Wednesday is therapy day. And on this past Wednesday -- two days before Valentine's Day -- the topic of conversation was marriage and how it's so damned hard sometime. I won't get into the nuts and bolts of our discussion, but I will say this, to all of you women who are single and pining for love and a man on Valentine's Day because you think it will fix all that is wrong in your life -- go buy yourselves a heart-shaped box of chocolates and pull up a chair. I want to talk to you.
Before I got married, my vision of marriage was what you see in the movies. Not War of the Roses, movies, but more like girl meets boy, boy proposes to girl in earth-shattering romantic way, You've Got Mail kind of movies. Even Garry Marshall had me believing that a millionaire really could fall in love with a prostitute like Richard Gere did in Pretty Woman.
In real life, Meg Ryan and Dennis Quaid divorced, a brief love affair with Russell Crowe fizzled out and Julia Roberts' marriage to Lyle Lovett ended after two short years. Hollywood doesn't like endings like that for their films. They prefer women to walk out saying to their men, "Why don't you (insert unbelievably romantic thing here) to me like he did?" while men exit with their tails between their legs in shame.
Unlike the proposal in Sweet Home Alabama where a tuxedoed Patrick Dempsey guides Reese Witherspoon into a Tiffany's, gets down on his knee and asks her to marry him and pick out any ring she wants in the entire store (cough, cough, choke, choke), my wedding proposal consisted of me asking my then-boyfriend (now husband) if he planned on marrying me before my 20th class reunion.
"I'm not going to my reunion a never-married woman," I said to him.
"So, what, you want to go get a ring or something?"
"Is that a proposal?" I asked.
"I guess. But I have to do it quick because I gotta get a haircut at 4," he responded, ever so romantically.
Not wanting to lose my window of opportunity, I grabbed my purse, we raced out the door, headed to the mall and bought the first sparkling ring I saw at Bloomingdale's that was in the 50 percent off case. With a ring box in my purse, and no grander formalities to follow, we were officially engaged. Thirteen years later, we're still married. But it's been a tough road with many challenges that we've chosen to work on and overcome.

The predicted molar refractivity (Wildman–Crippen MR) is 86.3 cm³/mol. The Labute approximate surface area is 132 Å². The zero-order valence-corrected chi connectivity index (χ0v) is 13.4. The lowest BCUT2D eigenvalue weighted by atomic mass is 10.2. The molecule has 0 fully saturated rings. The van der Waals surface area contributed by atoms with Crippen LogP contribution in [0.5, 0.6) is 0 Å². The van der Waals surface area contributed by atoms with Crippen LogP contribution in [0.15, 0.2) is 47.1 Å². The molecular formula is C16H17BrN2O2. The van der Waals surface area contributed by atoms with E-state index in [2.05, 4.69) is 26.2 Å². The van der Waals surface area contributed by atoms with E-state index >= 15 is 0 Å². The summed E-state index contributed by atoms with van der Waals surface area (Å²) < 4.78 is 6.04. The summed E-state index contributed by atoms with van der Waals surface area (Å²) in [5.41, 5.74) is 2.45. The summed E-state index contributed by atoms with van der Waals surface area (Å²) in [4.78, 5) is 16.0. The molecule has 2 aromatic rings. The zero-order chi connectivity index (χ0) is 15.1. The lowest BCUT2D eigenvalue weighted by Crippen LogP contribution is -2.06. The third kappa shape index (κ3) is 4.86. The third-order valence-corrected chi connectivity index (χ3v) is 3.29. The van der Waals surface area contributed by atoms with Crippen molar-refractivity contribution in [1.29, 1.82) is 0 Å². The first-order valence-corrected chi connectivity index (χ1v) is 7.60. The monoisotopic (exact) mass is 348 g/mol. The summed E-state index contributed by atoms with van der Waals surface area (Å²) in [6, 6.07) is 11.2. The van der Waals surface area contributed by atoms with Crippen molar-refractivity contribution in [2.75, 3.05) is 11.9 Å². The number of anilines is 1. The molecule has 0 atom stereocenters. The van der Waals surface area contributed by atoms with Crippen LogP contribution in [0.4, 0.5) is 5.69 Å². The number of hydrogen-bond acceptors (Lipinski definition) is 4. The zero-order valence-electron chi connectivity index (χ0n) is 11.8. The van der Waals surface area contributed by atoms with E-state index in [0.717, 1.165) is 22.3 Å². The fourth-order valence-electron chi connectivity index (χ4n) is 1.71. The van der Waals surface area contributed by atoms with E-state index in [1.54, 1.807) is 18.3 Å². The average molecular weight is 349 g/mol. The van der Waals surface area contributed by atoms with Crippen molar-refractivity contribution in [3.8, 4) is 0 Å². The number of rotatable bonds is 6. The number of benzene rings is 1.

Author Chrisanna Northrup, along with a group of sociologists and Reader's Digest, interviewed 80,000 people from around the world to gather information on love, sex, trust and relationships. In her study she found that more than 33 percent of men and women who watched a TV show or movie that sugarcoated romance were affected so much by what they saw that they considered breaking up with their significant other. That's a third of the people surveyed who felt inadequate because their relationship didn't measure up to a vision that Hollywood created.
If you want a more realistic view of marriage, talk to some of your married friends. I mean, really talk to them. Don't look at their smiling couple's photos on Facebook where fantasy land happiness rules supreme. No, I mean, sit down and ask them what their day-to-day lives are really like. I bet you'd be surprised to find out that it's not round-the-clock massages, trails of fragrant petals leading from the front door to the jacuzzi tub and bouquets of flowers "just for the heck of it." It's work. And hard work at that. More than likely, you're having more sex than they are.
I'm not saying marriage is a complete downer. I'm just saying that media -- and now social media -- tends to make it all look glossy and perfect, causing single women to think they're somehow missing out on the best thing in their lives because they haven't strolled down the aisle yet. Nothing could be further from the truth. My advice to you is enjoy the life you're living now. Travel. Read books. Take art classes. Embrace your friends. Date. Love. Eat. Fuck. Whatever you do, don't look longingly at your married friends thinking that they are living a better life than you are because they are with someone. It's simply not reality.
And this Friday, when you see the flower guy make his 24th delivery to your office, bypassing your desk, know that I -- and thousands of other married women along with me -- will be sharing in your longing.
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